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AECOM’s female graduates jump by 18% in bid to create more diverse workforce

A five-year programme aimed at ensuring a more balanced gender mix has proved fruitful for the international infrastructure firm AECOM after it revealed 43% of the 359 graduates joining them are female.

The figure stands way above the industry average of 26% recorded by the High Fliers UK Graduate Careers Survey 2018 and represents a substantial improvement on its gender split five years ago, which was just 25%.

It marks a milestone moment for the firm after it launched a long-term initiative to build a more diverse workforce and help address the gender imbalance that exists across the built environment sector.

The company’s 2018 gender split is a 13% increase from its 2017 graduate intake and marks an 18% improvement since the inception of its diversity programme in 2014.

Through the programme, bosses say the company has changed the way it promotes its graduate vacancies to help attract more female applicants. This includes rebranding its graduate marketing materials by changing language, tone, colour and content based on research around how female applicants behave and what they look for.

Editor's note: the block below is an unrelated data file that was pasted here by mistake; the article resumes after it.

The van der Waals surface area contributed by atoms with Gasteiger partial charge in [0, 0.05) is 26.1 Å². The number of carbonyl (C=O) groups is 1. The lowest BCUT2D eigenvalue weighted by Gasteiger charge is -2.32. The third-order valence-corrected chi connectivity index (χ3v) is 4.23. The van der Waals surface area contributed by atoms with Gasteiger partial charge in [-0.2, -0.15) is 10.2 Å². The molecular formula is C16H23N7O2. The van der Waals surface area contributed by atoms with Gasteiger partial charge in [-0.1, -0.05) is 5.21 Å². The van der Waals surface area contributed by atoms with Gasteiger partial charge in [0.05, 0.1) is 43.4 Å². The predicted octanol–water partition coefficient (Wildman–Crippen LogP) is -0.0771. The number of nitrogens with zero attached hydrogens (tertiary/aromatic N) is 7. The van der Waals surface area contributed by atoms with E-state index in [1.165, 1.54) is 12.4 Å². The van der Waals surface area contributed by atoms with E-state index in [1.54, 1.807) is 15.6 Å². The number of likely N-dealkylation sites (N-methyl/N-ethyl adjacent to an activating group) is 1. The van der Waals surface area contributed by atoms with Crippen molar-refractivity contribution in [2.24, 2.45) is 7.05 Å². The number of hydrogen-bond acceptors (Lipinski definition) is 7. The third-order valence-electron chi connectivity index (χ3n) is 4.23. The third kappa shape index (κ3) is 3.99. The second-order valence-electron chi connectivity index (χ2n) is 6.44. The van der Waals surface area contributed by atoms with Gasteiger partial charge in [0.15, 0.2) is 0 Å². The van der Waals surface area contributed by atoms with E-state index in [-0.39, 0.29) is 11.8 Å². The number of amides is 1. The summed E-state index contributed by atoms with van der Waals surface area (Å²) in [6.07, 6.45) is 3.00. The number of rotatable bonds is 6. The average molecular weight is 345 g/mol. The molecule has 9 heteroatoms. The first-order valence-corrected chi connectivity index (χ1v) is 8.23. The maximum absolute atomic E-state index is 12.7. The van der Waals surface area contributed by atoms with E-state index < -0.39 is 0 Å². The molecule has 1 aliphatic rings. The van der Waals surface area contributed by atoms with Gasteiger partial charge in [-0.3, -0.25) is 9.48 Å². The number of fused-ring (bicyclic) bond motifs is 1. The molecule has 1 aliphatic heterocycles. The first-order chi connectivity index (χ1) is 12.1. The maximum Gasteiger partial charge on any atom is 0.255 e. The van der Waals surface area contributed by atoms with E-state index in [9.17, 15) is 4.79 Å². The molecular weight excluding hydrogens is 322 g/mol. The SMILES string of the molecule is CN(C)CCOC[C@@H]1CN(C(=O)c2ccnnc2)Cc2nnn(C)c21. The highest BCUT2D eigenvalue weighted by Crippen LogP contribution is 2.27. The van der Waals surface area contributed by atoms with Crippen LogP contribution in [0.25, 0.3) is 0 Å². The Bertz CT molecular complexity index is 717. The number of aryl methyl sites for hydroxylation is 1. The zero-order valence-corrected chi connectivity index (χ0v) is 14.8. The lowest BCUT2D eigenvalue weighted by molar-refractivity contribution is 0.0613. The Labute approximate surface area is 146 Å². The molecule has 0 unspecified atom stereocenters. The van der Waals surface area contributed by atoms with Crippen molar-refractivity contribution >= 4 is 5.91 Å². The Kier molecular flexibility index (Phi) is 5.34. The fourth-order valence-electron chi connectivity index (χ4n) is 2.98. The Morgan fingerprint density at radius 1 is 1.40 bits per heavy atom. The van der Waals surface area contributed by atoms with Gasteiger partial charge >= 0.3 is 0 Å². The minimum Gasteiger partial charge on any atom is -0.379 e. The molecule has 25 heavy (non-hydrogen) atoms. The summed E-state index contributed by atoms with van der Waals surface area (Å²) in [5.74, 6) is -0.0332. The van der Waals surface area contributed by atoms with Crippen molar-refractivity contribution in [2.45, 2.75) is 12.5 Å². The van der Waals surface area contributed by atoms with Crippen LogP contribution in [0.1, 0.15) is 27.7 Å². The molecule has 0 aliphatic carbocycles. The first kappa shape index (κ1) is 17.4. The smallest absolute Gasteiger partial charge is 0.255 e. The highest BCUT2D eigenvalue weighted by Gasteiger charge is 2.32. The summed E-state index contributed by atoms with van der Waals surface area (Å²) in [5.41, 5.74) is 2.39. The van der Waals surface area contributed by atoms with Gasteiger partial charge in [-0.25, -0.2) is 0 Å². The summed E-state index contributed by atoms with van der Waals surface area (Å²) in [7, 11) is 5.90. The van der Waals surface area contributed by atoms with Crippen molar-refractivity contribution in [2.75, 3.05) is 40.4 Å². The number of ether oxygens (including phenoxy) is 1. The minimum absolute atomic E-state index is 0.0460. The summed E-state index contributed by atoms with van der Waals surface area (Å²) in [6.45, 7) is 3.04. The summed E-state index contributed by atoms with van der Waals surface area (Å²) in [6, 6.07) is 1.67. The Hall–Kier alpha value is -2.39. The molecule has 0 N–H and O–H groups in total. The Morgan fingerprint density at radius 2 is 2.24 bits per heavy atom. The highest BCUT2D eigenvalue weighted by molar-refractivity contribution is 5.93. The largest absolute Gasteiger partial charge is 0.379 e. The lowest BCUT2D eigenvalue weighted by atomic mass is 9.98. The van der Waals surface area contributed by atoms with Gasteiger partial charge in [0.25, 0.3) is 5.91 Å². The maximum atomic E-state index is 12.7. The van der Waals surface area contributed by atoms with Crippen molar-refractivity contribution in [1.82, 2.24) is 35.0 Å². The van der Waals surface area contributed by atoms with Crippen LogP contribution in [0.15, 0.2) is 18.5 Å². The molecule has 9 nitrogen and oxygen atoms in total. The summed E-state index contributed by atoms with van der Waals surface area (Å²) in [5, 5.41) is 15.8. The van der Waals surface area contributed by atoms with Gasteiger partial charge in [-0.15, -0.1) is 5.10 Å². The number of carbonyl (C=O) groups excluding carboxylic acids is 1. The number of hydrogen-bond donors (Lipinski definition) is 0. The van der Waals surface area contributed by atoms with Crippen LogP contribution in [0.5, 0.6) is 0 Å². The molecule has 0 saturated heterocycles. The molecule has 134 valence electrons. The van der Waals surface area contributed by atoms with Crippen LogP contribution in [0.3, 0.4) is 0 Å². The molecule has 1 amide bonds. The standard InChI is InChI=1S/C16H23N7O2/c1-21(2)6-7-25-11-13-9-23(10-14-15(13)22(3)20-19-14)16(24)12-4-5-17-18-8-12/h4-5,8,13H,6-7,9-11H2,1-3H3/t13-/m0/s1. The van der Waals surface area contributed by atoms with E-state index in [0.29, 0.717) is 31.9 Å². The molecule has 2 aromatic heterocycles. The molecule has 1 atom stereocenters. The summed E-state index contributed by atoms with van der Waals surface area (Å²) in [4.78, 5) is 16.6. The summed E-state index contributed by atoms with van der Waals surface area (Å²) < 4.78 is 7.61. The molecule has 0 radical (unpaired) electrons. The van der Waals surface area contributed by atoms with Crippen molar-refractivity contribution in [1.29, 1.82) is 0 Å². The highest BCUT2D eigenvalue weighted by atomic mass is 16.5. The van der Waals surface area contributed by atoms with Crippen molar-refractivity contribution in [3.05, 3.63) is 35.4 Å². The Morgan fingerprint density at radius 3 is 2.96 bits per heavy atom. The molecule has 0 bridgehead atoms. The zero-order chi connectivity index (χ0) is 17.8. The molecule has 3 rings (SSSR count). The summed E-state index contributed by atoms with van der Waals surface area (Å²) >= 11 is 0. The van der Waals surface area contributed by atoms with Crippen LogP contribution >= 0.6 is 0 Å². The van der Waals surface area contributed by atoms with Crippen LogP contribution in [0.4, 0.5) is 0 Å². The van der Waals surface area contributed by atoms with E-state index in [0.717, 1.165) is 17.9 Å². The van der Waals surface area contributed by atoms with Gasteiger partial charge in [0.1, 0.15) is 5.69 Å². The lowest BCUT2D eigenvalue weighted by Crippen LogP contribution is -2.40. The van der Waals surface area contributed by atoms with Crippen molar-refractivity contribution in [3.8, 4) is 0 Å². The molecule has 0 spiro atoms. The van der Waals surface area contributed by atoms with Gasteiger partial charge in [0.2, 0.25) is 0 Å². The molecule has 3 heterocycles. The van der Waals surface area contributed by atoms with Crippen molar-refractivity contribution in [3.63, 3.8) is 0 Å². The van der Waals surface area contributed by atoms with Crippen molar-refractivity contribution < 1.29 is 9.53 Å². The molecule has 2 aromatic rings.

David Barwell, chief executive for UK & Ireland, said: the firm realised years ago that a change of mindset was needed if AECOM was going to be able to attract and retain the best female talent and people from a range of backgrounds.

"The ability to draw on the skills of a diverse range of people from a variety of different backgrounds is vital to our success as a business and the projects we deliver."
David Barwell, AECOM chief executive, UK & Ireland.

He added: “Our 2018 graduate gender split is the latest year-on-year improvement we’ve achieved in the UK and Ireland and we won’t stop until we are satisfied our workforce represents the communities we serve. The graduates joining us this year will have meaningful roles on a range of vital, complex and innovative projects, and none of this work is gender specific. With the built environment sector facing a persistent gender imbalance, taking our profession to the people the industry needs to reach rather than expecting them to find us is key.”

AECOM’s graduate diversity programme is one of a number of strategies the company has put in place to help it build a more diverse workforce. Other initiatives include attracting more female apprentices and working with schools to help encourage young people, and girls in particular, into technical professions. The company’s returner programme, launched earlier this year, is designed to support women and men from a range of backgrounds back into the workplace following career breaks.